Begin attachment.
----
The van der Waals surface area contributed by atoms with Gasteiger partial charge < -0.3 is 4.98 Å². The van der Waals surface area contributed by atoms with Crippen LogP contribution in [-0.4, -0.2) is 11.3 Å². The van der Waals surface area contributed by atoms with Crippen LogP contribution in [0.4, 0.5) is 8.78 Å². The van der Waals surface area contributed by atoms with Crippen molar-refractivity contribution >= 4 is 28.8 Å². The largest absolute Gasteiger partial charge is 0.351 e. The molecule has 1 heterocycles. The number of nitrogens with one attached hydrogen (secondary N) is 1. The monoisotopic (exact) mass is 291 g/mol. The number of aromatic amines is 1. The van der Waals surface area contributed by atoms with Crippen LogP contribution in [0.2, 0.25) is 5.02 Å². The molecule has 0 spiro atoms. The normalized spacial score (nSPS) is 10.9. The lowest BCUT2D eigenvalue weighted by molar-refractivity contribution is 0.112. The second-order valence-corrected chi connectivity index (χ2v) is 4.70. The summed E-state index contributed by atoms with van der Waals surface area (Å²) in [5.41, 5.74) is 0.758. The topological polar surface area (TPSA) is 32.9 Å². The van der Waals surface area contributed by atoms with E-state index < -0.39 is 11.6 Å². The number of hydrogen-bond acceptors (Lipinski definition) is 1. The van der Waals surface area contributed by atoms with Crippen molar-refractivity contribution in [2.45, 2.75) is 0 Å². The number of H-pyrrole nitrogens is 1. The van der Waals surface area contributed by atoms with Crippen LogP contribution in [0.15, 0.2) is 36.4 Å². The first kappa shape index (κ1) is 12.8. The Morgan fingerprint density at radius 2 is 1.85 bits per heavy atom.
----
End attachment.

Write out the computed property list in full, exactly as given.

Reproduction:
The van der Waals surface area contributed by atoms with Gasteiger partial charge < -0.3 is 4.98 Å². The van der Waals surface area contributed by atoms with Crippen LogP contribution in [-0.4, -0.2) is 11.3 Å². The van der Waals surface area contributed by atoms with Crippen LogP contribution in [0.4, 0.5) is 8.78 Å². The van der Waals surface area contributed by atoms with Crippen molar-refractivity contribution >= 4 is 28.8 Å². The largest absolute Gasteiger partial charge is 0.351 e. The molecule has 1 heterocycles. The number of nitrogens with one attached hydrogen (secondary N) is 1. The monoisotopic (exact) mass is 291 g/mol. The number of aromatic amines is 1. The van der Waals surface area contributed by atoms with Crippen LogP contribution in [0.2, 0.25) is 5.02 Å². The molecule has 0 spiro atoms. The normalized spacial score (nSPS) is 10.9. The lowest BCUT2D eigenvalue weighted by molar-refractivity contribution is 0.112. The second-order valence-corrected chi connectivity index (χ2v) is 4.70. The summed E-state index contributed by atoms with van der Waals surface area (Å²) in [5.41, 5.74) is 0.758. The topological polar surface area (TPSA) is 32.9 Å². The van der Waals surface area contributed by atoms with E-state index < -0.39 is 11.6 Å². The number of hydrogen-bond acceptors (Lipinski definition) is 1. The van der Waals surface area contributed by atoms with Crippen molar-refractivity contribution in [2.45, 2.75) is 0 Å². The number of H-pyrrole nitrogens is 1. The van der Waals surface area contributed by atoms with Crippen LogP contribution in [0.15, 0.2) is 36.4 Å². The first kappa shape index (κ1) is 12.8. The Morgan fingerprint density at radius 2 is 1.85 bits per heavy atom.